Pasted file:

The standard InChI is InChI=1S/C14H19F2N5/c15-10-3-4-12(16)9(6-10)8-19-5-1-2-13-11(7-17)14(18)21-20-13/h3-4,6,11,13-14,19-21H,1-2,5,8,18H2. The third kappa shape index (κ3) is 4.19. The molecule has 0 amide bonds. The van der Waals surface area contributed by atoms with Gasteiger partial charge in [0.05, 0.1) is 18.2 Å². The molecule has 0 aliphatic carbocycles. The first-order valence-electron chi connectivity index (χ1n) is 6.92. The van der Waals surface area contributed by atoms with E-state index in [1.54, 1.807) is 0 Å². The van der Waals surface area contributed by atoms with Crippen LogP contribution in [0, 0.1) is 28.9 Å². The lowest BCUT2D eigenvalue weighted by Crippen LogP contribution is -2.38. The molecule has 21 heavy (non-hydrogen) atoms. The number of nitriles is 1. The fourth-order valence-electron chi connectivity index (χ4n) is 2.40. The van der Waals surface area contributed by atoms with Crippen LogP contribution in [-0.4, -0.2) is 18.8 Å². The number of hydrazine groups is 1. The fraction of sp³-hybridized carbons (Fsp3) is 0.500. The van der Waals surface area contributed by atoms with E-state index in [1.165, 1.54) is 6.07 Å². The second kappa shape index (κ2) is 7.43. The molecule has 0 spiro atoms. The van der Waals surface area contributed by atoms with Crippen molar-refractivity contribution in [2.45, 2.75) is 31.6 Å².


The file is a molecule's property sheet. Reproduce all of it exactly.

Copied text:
The standard InChI is InChI=1S/C14H19F2N5/c15-10-3-4-12(16)9(6-10)8-19-5-1-2-13-11(7-17)14(18)21-20-13/h3-4,6,11,13-14,19-21H,1-2,5,8,18H2. The third kappa shape index (κ3) is 4.19. The molecule has 0 amide bonds. The van der Waals surface area contributed by atoms with Gasteiger partial charge in [0.05, 0.1) is 18.2 Å². The molecule has 0 aliphatic carbocycles. The first-order valence-electron chi connectivity index (χ1n) is 6.92. The van der Waals surface area contributed by atoms with E-state index in [1.54, 1.807) is 0 Å². The van der Waals surface area contributed by atoms with Crippen LogP contribution in [0, 0.1) is 28.9 Å². The lowest BCUT2D eigenvalue weighted by Crippen LogP contribution is -2.38. The molecule has 21 heavy (non-hydrogen) atoms. The number of nitriles is 1. The fourth-order valence-electron chi connectivity index (χ4n) is 2.40. The van der Waals surface area contributed by atoms with Crippen LogP contribution in [-0.4, -0.2) is 18.8 Å². The number of hydrazine groups is 1. The fraction of sp³-hybridized carbons (Fsp3) is 0.500. The van der Waals surface area contributed by atoms with E-state index in [1.165, 1.54) is 6.07 Å². The second kappa shape index (κ2) is 7.43. The molecule has 0 spiro atoms. The van der Waals surface area contributed by atoms with Crippen molar-refractivity contribution in [2.45, 2.75) is 31.6 Å².